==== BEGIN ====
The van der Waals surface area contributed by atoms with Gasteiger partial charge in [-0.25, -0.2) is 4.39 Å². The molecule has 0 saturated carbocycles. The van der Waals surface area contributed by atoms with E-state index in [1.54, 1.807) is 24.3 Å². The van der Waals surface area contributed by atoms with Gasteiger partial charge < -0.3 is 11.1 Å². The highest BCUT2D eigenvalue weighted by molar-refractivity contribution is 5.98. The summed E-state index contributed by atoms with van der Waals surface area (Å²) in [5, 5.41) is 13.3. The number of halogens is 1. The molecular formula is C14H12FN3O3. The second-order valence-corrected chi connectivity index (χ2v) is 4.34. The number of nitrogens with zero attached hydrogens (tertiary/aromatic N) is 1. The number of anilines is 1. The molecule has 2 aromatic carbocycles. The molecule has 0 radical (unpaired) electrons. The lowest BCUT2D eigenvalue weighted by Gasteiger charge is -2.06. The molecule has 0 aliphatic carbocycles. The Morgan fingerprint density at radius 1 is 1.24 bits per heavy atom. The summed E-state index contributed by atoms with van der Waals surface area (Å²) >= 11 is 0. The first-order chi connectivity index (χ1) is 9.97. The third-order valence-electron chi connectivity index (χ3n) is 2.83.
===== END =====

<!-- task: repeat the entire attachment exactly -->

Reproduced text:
The van der Waals surface area contributed by atoms with Gasteiger partial charge in [-0.25, -0.2) is 4.39 Å². The molecule has 0 saturated carbocycles. The van der Waals surface area contributed by atoms with E-state index in [1.54, 1.807) is 24.3 Å². The van der Waals surface area contributed by atoms with Gasteiger partial charge < -0.3 is 11.1 Å². The highest BCUT2D eigenvalue weighted by molar-refractivity contribution is 5.98. The summed E-state index contributed by atoms with van der Waals surface area (Å²) in [5, 5.41) is 13.3. The number of halogens is 1. The molecular formula is C14H12FN3O3. The second-order valence-corrected chi connectivity index (χ2v) is 4.34. The number of nitrogens with zero attached hydrogens (tertiary/aromatic N) is 1. The number of anilines is 1. The molecule has 2 aromatic carbocycles. The molecule has 0 radical (unpaired) electrons. The lowest BCUT2D eigenvalue weighted by Gasteiger charge is -2.06. The molecule has 0 aliphatic carbocycles. The Morgan fingerprint density at radius 1 is 1.24 bits per heavy atom. The summed E-state index contributed by atoms with van der Waals surface area (Å²) >= 11 is 0. The first-order chi connectivity index (χ1) is 9.97. The third-order valence-electron chi connectivity index (χ3n) is 2.83.